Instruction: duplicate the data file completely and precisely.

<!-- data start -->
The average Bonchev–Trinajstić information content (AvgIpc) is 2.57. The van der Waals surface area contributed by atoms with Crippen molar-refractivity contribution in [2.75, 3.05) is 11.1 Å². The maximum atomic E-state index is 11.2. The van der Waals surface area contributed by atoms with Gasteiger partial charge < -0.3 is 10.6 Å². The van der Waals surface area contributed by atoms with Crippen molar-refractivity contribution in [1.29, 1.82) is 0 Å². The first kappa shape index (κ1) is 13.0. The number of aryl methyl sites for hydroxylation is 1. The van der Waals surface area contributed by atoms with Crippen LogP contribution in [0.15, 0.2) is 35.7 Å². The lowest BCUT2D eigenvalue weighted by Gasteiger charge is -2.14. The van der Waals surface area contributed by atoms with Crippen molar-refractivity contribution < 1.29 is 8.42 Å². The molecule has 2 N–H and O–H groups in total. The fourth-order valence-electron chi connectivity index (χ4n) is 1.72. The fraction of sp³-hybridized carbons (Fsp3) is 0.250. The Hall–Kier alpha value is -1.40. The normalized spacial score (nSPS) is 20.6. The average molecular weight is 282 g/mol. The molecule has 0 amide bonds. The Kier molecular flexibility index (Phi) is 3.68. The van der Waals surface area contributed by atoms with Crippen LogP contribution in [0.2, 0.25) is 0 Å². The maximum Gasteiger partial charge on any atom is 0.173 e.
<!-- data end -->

The average Bonchev–Trinajstić information content (AvgIpc) is 2.57. The van der Waals surface area contributed by atoms with Crippen molar-refractivity contribution in [2.75, 3.05) is 11.1 Å². The maximum atomic E-state index is 11.2. The van der Waals surface area contributed by atoms with Gasteiger partial charge < -0.3 is 10.6 Å². The van der Waals surface area contributed by atoms with Crippen molar-refractivity contribution in [1.29, 1.82) is 0 Å². The first kappa shape index (κ1) is 13.0. The number of aryl methyl sites for hydroxylation is 1. The van der Waals surface area contributed by atoms with Crippen LogP contribution in [0.15, 0.2) is 35.7 Å². The lowest BCUT2D eigenvalue weighted by Gasteiger charge is -2.14. The van der Waals surface area contributed by atoms with Crippen molar-refractivity contribution < 1.29 is 8.42 Å². The molecule has 2 N–H and O–H groups in total. The fourth-order valence-electron chi connectivity index (χ4n) is 1.72. The fraction of sp³-hybridized carbons (Fsp3) is 0.250. The Hall–Kier alpha value is -1.40. The normalized spacial score (nSPS) is 20.6. The average molecular weight is 282 g/mol. The molecule has 0 amide bonds. The Kier molecular flexibility index (Phi) is 3.68. The van der Waals surface area contributed by atoms with Crippen LogP contribution in [0.2, 0.25) is 0 Å². The maximum Gasteiger partial charge on any atom is 0.173 e.